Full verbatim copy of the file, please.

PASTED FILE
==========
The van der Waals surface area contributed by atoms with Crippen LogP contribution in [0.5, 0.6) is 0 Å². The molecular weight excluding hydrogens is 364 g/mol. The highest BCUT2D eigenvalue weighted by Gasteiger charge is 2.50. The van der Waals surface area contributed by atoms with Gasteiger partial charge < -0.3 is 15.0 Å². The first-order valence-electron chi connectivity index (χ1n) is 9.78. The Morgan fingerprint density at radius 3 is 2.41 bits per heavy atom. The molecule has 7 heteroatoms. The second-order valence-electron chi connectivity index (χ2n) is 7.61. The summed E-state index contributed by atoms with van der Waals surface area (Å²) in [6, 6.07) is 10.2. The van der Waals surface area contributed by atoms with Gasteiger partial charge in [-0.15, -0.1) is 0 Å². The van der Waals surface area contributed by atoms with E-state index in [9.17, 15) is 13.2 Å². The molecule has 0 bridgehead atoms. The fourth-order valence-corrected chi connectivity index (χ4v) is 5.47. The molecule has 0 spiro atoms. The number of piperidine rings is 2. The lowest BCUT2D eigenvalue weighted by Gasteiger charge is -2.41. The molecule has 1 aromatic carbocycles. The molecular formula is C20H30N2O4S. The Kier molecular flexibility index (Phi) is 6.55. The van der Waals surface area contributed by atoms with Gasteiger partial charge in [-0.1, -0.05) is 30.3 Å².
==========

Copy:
The van der Waals surface area contributed by atoms with Crippen LogP contribution in [0.5, 0.6) is 0 Å². The molecular weight excluding hydrogens is 364 g/mol. The highest BCUT2D eigenvalue weighted by Gasteiger charge is 2.50. The van der Waals surface area contributed by atoms with Gasteiger partial charge < -0.3 is 15.0 Å². The first-order valence-electron chi connectivity index (χ1n) is 9.78. The Morgan fingerprint density at radius 3 is 2.41 bits per heavy atom. The molecule has 7 heteroatoms. The second-order valence-electron chi connectivity index (χ2n) is 7.61. The summed E-state index contributed by atoms with van der Waals surface area (Å²) in [6, 6.07) is 10.2. The van der Waals surface area contributed by atoms with Gasteiger partial charge in [-0.15, -0.1) is 0 Å². The van der Waals surface area contributed by atoms with E-state index in [9.17, 15) is 13.2 Å². The molecule has 0 bridgehead atoms. The fourth-order valence-corrected chi connectivity index (χ4v) is 5.47. The molecule has 0 spiro atoms. The number of piperidine rings is 2. The lowest BCUT2D eigenvalue weighted by Gasteiger charge is -2.41. The molecule has 1 aromatic carbocycles. The molecular formula is C20H30N2O4S. The Kier molecular flexibility index (Phi) is 6.55. The van der Waals surface area contributed by atoms with Gasteiger partial charge in [-0.1, -0.05) is 30.3 Å².